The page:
With Baton Rouge roots and a propensity to hit clutch shots, Marcus Thornton and Coach Smart dish on their Louisiana link following a win over their hometown Hornets.
Long before Coach Keith Smart diagrammed his first play for Marcus Thornton in a Sacramento Kings huddle, the pair of Baton Rouge, La., natives shared a hometown connection.
“I knew him as a little boy because we’re from the same place,” says Smart. “His parents go to the same church that my parents go to, so I’ve known Thornton since he was a baby boy.”
No. 23 attended the same high school, Tara, in Louisiana’s Capital City, as Smart’s younger brother, and the two families have maintained a strong friendship.
“My family is really close to his family – he knows everybody and I know everybody in his family,” says Thornton.
While Smart, 47, did not have a chance to mentor Thornton, 24, because of their difference in age, he spent some time with him during the summers and says he watched the 6-foot-4 guard “grow at LSU.”
Thornton, the Kings leading scorer at 18.8 points per game, recalls meeting his future NBA coach for the first time at a recreational center in New Orleans.
“We both grew up at this basketball place called Sports Academy, so I remember when I was younger just going to play over there, and he was over there coaching,” says Thornton.
No. 23 credits Smart, as well as fellow coaches in his hometown, for helping him develop into the flourishing star he is today.
“It was so long ago – I was like seven, eight, nine or 10 years old – so I can’t remember the exact words (Smart) said, but I know he (gave me advice),” says Thornton. “All the guys at the Sports Academy have been a big help to me and played a big part in me doing what I do now.”
After attending McKinley High in Baton Rouge, Smart transferred from Garden City Community College in Kansas to Indiana University, where he ultimately gained collegiate fame. Named the Most Outstanding Player of the 1987 NCAA Final Four, Smart scored 21 points and hit the game-winning shot versus Syracuse to lead the Hoosiers to the national championship – a contest that was played at the Superdome in New Orleans.
“I’m a basketball-aholic – I’ve watched the shot he made,” says the third-year guard, who was born just over two months after Smart’s heroic performance. “It was great that a guy from Baton Rouge was able to make a shot like that. I know it (felt) great for him and all of Baton Rouge was proud of him.”
Two decades after Smart’s shining moment, Thornton, who spent two years at Kilgore Community College in Texas, similarly returned to Louisiana, where he averaged 20.4 points and 5.5 rebounds per game at LSU and was named the 2009 Southeastern Conference Player of the Year.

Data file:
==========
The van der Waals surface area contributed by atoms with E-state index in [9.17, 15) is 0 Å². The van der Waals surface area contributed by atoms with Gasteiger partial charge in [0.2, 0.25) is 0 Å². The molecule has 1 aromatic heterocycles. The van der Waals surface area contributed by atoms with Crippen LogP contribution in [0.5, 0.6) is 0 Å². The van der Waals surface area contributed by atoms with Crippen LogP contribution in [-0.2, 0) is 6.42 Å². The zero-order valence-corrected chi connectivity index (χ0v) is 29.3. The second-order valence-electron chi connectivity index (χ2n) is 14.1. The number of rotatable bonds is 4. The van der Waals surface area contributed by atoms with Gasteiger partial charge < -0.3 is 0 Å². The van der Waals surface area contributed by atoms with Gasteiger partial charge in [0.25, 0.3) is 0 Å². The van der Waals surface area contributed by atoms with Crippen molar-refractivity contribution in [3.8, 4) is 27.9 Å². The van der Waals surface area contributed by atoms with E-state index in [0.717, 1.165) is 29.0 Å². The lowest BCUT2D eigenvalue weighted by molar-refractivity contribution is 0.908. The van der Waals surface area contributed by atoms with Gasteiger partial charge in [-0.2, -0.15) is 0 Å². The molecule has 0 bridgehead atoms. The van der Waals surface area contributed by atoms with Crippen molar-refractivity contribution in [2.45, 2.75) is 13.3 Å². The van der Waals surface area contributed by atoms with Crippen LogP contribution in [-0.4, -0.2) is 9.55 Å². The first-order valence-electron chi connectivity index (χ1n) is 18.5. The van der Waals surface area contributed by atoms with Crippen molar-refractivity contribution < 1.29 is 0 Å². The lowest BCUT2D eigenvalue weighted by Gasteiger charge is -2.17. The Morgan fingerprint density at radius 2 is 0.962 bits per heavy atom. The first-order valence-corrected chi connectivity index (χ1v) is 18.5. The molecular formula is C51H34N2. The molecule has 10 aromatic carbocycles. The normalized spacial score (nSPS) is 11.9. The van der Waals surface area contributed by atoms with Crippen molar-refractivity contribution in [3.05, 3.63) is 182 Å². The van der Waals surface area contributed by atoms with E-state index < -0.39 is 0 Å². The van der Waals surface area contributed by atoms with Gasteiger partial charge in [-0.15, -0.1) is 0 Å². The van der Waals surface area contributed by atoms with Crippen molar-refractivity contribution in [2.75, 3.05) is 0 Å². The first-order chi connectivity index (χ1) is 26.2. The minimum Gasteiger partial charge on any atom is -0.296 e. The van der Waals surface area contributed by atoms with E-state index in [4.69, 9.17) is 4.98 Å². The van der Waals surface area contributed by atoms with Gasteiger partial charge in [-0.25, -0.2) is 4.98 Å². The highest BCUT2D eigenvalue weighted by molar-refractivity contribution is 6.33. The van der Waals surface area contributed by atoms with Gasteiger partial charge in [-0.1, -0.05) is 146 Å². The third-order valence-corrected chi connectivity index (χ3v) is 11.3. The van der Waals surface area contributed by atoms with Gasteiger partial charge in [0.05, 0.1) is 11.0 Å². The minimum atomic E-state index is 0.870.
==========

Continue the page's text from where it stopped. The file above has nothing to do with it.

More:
Following a one-and-a-half-year stint with the New Orleans Hornets, Thornton was traded to Sacramento last February, where he became an instant fan favorite for his ability – much like Smart – to thrive in late-game situations.
When Thornton inked a multi-year contract extension with the Kings during the offseason, his mother flew to the River City and gave Smart a warm greeting.
“She came up when he signed,” says Smart. “Right away she came and gave me a hug, because his mother and my mother know each other very well.”
Thornton reveals he will forever treasure the moving celebration.
“That moment will be remembered for a lifetime,” he says. “She told him, ‘Thank you – thanks for everything you did.’
“I really can’t put that moment into words, because that was big for me. I’m just so humbled and just so blessed that it happened to me, and I thank the Sacramento Kings organization for that.”
Having the chance to learn from a coach who shares a similar background has also proven to be a worthwhile experience for the third-year guard.
“To be able to play for a guy who is from my backyard is great – I can’t say enough about him,” he says. “It makes it very easy to go out there and play for him because he knows the game and he stays teaching, night in and night out.“
Not surprisingly, when the Kings travel to New Orleans, Smart and Thornton have a difficult time fulfilling the multitude of ticket requests from their respective families and friends.
“Me and him were fighting over tickets,” says Thornton. “Last time he went ahead and bought them, so next time I’m going to go ahead and buy mine and let him get the freebies.”
The Kings coach, however, has a bit of extra leverage over the sharpshooting guard.
“I tell him, ‘I have minutes,’” jokes Smart. “’I’ll give you more minutes if you let me get a few extra tickets.’”
– Despite their longtime friendship, Smart does not allow Thornton’s family to influence his lineup decisions.
“My phone is only open to reporters and beat writers,” he says with a chuckle.
– In four previous matchups against his former team, Thornton has averaged 21.8 points – his second-highest average against any opponent – to go along with 4.3 rebounds and 2.0 assists in 37.1 minutes per contest.
– While Thornton has boasted about his Southern cooking skills, he sheepishly admits he hasn’t actually prepared the food he previously suggested.
“I didn’t want to tell everybody that, but now you made me tell everybody,” he says with a grin. “I do a lot of talking just to get people riled up.”